The split between Leave and Remain voters in the UK has always been extremely narrow – the referendum result was split 52 percent to 48 percent in favor of leaving the European Union. In the four years since the vote, according to politics professor and president of the British polling council, John Curtice, public attitudes have changed very little.
Curtice says that, while a minority of leave voters would be happy to exit the EU without a deal, there are also a significant amount who would not approve of that option, along with most remain voters.
“If the United Kingdom were to leave without a deal, the United Kingdom would certainly be taking quite a risk,” he adds, warning that, while this could go well, if it doesn’t, the government will find itself the subject of a lot of criticism.
“Essentially, for much of the period up to and leading to the day on which we eventually left the European Union on 31 January this year, the polls have pretty consistently shown that, rather than being a small lead for Leave, there was a small lead for Remain,” says Curtice.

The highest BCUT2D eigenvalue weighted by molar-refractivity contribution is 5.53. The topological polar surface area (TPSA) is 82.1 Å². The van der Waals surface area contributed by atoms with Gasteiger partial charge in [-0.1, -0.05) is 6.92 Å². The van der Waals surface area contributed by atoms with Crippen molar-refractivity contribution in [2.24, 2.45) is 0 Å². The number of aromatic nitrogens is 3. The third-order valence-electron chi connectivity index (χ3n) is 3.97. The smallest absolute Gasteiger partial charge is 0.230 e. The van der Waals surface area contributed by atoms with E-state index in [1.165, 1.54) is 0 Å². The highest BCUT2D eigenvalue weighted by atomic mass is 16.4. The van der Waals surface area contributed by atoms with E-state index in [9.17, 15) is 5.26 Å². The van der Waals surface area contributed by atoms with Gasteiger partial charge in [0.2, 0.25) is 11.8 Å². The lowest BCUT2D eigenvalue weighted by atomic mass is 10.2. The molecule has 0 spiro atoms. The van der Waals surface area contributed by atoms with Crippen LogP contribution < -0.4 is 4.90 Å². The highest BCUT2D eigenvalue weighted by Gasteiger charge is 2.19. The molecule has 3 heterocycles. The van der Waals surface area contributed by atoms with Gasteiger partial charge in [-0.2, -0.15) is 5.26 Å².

He says that this is not simply because the voters have changed their minds, as 85 to 90 percent of people asked said they would vote in exactly the same way again.
Curtice adds that there was a small group that didn’t vote in 2016, mainly those who were too young to vote, who have become very pro-remain in the four-year period since the vote.
When asked whether people are caring about a deal or no deal, Curtice says: “The truth is, for most of the past four years, Brexit was the top of people’s concerns and many a leave voter was willing to contemplate that no-deal, but a substantial minority were not and most remain voters did not want it.
“So, certainly no-deal has been an important aspect of the debate and part of a debate of a Brexit issue that was dominating our politics.
“Coronavirus knocked it off that perch, very little discussion for weeks but new polling suggests that it’s still true that the health and the pandemic and the economy are still the principle concerns in public, Brexit is creeping back up the level of public concern.”